Many investors would agree that minimizing investment cost is one of the basic tenets of sound investing, and critical to achieving long-term investment success.

In an era of miniscule returns and paltry yields, it is undoubtedly in the best interest of the investors to try to minimize their investment costs. After all, every dollar paid in fees or trading commissions is a dollar less of potential return.

Further, contrary to the typical economic parallel between price and value, higher costs in investments often do not lead to higher returns. As a matter of fact, a study in 1996 conducted by M. Gruber and published in the Journal of Finance, found that funds with the worst after-expense performance actually had the highest average expense ratio! The study also found that the performance difference between the worst and best funds exceeded the fee differences.

In a separate study conducted in February 2012, the Financial Research Corporation evaluated the predictive value on future performance of ten different metrics, including past performance, Morningstar rating, alpha, and beta. The study concluded that “expense ratios” were the single most reliable predictor of future performance, with low-cost funds delivering above-average performance in all of the periods examined.

As you can see from a study, higher cost does not equal better performance.

So what are some of the fees an investor should be aware of? Here is a list of some of the most common fees you may see, whether you invest by yourself, or with the help of a professional advisor.

Account Maintenance Fees

The most common obvious are the annual brokerage account fees charged by your custodian to maintain your accounts. The fee typically range anywhere from $5 a year to tens of dollars. It is common, however, for brokerage firms to waive this fee if your account balance reaches a certain level.

Trading Commissions

For the do-it-yourselfers who like to trade stocks and mutual funds on-line, the trading commission can range from $0 to $9.99 depending on the type of trade (stocks vs. options), and any special requirements (market order vs. limit order).

Load / Sales Charges

If you work with a commission based financial advisor, and that advisor recommends a fund for you to invest, that fund will be in all probability a “load fund”, and the load, or sales charge, is paid to the advisor as payment for their expertise in helping you pick a good fund. The load can come in two forms, either “front-end”, or ‘back-end”. When you invest in a front-end load, which averages around 5%, you immediately lose a big chunk of your money. In other words, only 95% of your money is put to work. You would have to first make the 5% back before you will start seeing a return on your investments. If you happen to invest in a fund with a “back-end load, then you are typically required to hold the fund anywhere between 6 to 10 years before selling in order to avoid a big commission on the back end.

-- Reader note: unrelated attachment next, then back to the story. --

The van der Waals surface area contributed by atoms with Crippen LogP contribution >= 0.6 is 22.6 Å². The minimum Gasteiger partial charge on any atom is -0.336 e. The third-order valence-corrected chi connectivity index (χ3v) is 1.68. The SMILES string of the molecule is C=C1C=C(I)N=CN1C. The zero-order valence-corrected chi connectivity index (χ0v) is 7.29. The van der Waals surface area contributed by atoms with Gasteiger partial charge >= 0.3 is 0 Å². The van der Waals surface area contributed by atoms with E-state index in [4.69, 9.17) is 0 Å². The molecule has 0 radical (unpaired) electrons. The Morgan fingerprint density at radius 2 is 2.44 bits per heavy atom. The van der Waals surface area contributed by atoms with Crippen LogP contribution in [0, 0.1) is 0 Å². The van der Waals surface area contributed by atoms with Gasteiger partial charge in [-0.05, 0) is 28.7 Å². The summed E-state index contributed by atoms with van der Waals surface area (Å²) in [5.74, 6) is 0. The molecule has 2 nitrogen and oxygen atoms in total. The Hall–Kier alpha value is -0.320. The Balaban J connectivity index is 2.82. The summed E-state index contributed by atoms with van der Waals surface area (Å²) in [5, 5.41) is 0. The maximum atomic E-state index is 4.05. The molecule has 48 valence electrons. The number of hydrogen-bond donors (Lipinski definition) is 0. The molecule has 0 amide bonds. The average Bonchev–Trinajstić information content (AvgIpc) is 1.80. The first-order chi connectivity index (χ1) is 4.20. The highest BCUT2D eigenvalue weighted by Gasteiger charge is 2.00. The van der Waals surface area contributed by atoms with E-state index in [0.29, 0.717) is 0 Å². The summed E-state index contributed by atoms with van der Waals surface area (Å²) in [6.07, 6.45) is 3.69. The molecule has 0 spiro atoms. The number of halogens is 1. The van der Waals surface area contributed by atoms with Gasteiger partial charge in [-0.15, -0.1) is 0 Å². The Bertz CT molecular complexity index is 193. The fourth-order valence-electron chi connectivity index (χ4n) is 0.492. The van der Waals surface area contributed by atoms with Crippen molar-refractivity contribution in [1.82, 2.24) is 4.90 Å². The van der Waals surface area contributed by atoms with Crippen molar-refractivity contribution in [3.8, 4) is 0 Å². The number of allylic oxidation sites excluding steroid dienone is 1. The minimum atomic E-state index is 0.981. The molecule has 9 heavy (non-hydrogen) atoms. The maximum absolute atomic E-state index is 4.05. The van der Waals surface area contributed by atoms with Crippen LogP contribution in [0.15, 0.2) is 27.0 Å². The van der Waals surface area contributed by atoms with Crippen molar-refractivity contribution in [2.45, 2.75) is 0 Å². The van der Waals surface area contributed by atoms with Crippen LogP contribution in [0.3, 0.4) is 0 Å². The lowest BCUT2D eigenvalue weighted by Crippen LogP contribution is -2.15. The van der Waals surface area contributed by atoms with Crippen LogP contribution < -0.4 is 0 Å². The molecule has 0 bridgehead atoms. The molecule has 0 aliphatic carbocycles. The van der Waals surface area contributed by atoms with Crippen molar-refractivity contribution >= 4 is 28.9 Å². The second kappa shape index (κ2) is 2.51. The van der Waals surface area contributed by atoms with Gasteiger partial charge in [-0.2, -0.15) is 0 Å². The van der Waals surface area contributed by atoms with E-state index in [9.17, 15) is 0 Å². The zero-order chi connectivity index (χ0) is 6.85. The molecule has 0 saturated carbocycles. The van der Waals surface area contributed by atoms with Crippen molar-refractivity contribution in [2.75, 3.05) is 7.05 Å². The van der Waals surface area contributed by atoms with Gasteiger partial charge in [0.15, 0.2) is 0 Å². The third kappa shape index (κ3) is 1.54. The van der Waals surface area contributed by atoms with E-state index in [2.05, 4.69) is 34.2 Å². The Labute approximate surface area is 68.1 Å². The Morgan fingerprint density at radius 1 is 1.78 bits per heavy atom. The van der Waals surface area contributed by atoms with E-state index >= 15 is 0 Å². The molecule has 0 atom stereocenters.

Expense Ratio

Even if you invest in funds that do not have a load or sales charge, you will still be charged an “expense ratio”, which represents the percentage of the fund’s asset that go purely toward the expense of running the fund. The expense ratio is an all inclusive percentage that covers the investment advisory fee, the administrative costs, 12b-1 distribution fees, and other operating expenses.

Wrap Fee

Some brokers, mostly seen at big wire houses, will charge one single fee and then invest your assets in a diversified portfolio of stocks and bonds. The brokerage commissions and advisory fees are wrapped in the overall fee. It may sound like a mutual fund, but it is not. The “wrap account” carries some significant baggage since it is difficult to ascertain the validity of past performance data. The choice of a manager is left to your stockbroker and, depending on the relationship between the adviser and the broker, may involve a potential conflict of interest. Most importantly, the costs involved in wrap accounts are very high. Maximum annual fees typically total 3% of assets, with reduced fees available to investors with assets of $1 million (2.5%) or $5 million (2%). Hidden execution costs may add another 0.5% or more to the fee. The payment of any sales charges would raise the cost more.

Advisory Fee

Advisory Fee is the fee that a Registered Investment Advisory firm charges for making investment decisions on behalf of a client. Unlike a “wrap fee”, the advisor typically would be making all the asset allocation and investment decisions, versus outsourcing to yet another third party. Asset management often opens up more potential investment vehicles to the client, and theoretically, asset managers have more knowledge and experience in making appropriate investment decisions than the client. Typically, the fee is a small percentage of the assets under management. Historically, professional asset management is often open only to institutional investors and high net-worth individuals. But many large brokerage firms have started offering advisory services to clients with as little as $25,000 to invest.

It is important to keep in mind that not all “fees” are bad. The fees charged by a competent investment advisor are no different than those charged by a good accountant or an attorney. You are simply paying for a service that you otherwise cannot perform, or perform as well on your own. However, like any good consumer, it is always a good idea to shop around and find an advisor that truly has your best interest at heart.

Print this page
Find a planner